Last Updated on October 13, 2016
First generation immigrants will always face challenges when arriving in Canada, but their children and their children’s children will be ‘seamlessly’ integrated into society, according to Prime Minister Justin Trudeau.
The Liberal leader has called for patience from Canadians in welcoming new immigrants, saying suspicion of newcomers is nothing new, neither here of in other parts of the world.
“This country didn’t happen by accident,” Trudeau said during a Montreal panel discussion, when he sat alongside Sadiq Khan, the first Muslim mayor of London, UK.
“And it won’t continue without effort. When we think about integration and success we can’t be overly impatient.”
Trudeau pointed to Montreal’s Italian community as an example of his point.
He said the older Italian generation who first came to Canada still spoke very little English or French. But their children and grandchildren “are seamlessly and completely integrated into Montreal”, according to Trudeau, who added: “The only difference is they tend to be trilingual and not just bilingual.”
The evidence suggests Canadians would be well-advised to listen to the Prime Minister they elected in October 2015.
Statistics Canada data shows immigrant children perform better than their Canadian peers in both high school and university. Some 36 per cent of the children of immigrants graduate university, versus less than 25 per cent of Canadians.
Immigrants are also more likely to start their own businesses, according to the latest data available. A March 2016 Statistics Canada report entitled Immigration, Business Ownership and Employment in Canada concludes that ‘rates of private business ownership and unincorporated self-employment are higher among immigrants than among the Canadian-born population’.
Other statistics show Canada’s economic growth is becoming increasingly tied to immigrants as aging workers born in the country drop out of the labour force.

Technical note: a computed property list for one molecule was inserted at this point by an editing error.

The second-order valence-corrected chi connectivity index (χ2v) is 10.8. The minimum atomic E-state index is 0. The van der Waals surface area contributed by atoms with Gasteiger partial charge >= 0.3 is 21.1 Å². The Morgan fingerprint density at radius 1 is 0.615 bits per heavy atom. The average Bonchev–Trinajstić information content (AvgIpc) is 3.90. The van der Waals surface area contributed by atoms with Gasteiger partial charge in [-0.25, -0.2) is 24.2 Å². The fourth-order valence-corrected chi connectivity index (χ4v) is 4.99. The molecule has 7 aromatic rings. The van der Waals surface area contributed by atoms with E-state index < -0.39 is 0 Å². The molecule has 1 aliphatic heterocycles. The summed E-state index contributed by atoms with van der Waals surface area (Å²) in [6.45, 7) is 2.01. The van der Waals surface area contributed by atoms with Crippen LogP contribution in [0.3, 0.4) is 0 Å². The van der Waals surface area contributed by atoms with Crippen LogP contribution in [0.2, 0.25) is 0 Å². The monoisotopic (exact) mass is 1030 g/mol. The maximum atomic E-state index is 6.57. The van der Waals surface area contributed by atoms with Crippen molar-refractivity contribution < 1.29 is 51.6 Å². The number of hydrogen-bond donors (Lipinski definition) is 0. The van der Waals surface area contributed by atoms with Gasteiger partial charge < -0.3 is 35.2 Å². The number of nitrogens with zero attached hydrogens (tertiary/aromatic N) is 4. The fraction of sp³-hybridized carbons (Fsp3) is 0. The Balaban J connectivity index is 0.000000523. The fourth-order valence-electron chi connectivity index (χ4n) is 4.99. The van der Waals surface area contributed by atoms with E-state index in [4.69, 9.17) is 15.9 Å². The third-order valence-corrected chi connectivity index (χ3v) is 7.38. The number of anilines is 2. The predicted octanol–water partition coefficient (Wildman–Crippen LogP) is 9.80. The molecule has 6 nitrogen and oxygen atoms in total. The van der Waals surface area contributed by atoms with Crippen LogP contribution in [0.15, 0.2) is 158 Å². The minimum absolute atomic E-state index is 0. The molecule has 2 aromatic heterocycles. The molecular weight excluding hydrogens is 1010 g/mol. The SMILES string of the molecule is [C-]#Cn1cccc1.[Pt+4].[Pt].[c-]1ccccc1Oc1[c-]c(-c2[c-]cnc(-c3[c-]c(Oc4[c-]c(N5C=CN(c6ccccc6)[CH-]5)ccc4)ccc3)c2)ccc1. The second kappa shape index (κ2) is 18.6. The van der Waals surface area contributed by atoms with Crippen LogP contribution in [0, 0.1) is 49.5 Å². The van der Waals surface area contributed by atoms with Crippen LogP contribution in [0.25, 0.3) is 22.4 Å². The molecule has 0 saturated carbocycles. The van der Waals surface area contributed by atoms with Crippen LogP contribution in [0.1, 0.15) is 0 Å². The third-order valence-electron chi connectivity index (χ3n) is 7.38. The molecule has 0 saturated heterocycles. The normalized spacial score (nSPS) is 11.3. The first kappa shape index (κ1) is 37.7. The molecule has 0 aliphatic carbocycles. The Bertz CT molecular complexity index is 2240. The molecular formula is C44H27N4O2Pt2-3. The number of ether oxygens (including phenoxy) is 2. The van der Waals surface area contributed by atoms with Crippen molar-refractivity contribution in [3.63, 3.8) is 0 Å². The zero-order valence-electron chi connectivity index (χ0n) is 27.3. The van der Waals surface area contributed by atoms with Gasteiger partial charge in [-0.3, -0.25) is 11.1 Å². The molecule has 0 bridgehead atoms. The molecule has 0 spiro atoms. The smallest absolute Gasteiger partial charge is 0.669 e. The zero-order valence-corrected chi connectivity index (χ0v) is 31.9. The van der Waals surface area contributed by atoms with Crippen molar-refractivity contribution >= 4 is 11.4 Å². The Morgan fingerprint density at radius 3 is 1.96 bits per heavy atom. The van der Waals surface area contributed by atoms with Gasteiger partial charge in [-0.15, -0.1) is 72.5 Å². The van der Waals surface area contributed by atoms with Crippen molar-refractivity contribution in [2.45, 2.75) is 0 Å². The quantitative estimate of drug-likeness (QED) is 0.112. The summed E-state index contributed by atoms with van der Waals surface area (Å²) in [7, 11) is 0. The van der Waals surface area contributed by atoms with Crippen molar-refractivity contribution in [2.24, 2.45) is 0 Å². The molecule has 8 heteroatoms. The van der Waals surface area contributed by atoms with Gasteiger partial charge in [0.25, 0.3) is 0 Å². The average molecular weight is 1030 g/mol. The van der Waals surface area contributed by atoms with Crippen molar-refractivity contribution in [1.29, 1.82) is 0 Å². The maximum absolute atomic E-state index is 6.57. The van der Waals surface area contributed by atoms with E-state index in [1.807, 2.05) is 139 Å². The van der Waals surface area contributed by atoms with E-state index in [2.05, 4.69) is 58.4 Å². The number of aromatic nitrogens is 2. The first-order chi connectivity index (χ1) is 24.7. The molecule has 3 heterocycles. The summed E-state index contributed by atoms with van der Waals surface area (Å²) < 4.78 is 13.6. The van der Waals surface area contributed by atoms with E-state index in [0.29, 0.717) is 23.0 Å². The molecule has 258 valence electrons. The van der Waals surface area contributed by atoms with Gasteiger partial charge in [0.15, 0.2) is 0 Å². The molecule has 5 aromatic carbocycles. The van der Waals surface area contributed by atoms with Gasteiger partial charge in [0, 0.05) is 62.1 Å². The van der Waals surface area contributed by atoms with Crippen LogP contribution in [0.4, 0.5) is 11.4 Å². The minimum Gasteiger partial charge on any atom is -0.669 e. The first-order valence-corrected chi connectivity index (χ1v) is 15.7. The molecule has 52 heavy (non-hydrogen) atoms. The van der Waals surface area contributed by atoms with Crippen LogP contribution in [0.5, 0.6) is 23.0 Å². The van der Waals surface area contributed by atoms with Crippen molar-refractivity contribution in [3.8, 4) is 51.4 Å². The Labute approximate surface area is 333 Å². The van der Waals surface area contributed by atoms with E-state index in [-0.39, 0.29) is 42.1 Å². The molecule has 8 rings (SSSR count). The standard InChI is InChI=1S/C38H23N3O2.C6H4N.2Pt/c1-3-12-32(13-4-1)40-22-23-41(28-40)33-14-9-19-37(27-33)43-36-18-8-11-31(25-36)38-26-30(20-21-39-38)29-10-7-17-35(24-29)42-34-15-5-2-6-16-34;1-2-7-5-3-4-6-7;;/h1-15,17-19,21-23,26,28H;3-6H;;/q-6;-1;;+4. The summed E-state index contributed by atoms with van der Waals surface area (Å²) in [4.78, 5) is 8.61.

The percentage of immigrants in working-age population has been steadily increasing for the last decade as the Canada-born proportion drops, illustrating the need to make up for the shortfall by bringing in foreign workers.
In 2006 less than 20 per cent of the workforce – those aged 15 and over – were landed immigrants while more than 78 per cent were born in Canada.
But fast forward 10 years and the latest data shows an immigrant percentage just less than 24, while the Canada-born proportion has dropped almost as low as 74 per cent.
Trudeau’s Immigration Minister, John McCallum, is currently preparing to announce increased immigration levels for 2017 and beyond.
An increase in numbers is one of a raft of changes planned by McCallum, as the Liberals look to create a more streamlined, fit-for-purpose immigration system than the messy affair left behind by the previous Conservative government.
McCallum`s Immigration Plan
- The Liberals made family reunification a key element of their campaign for election, and McCallum is looking at ways to speed up the whole process of bringing in immediate family members.
- There are also plans to make it easier for international students to stay in Canada after they graduate. McCallum feels these young, Canadian qualified, Canadian experienced individuals are the perfect candidates to become new permanent residents.
- McCallum also plans to address the technology talent shortage in Canada by making it easier to bring in new immigrants with the right qualifications.
- Limitations on the Temporary Foreign Worker Program are set to be relaxed, with a report into the current state of the program expected to be released in September.
- McCallum has already given Atlantic Canada the freedom to bring in 2,000 more immigrants under Provincial Nominee Programs in 2017. These numbers could rise in 2018 and 2019 if the increase is seen as a success.
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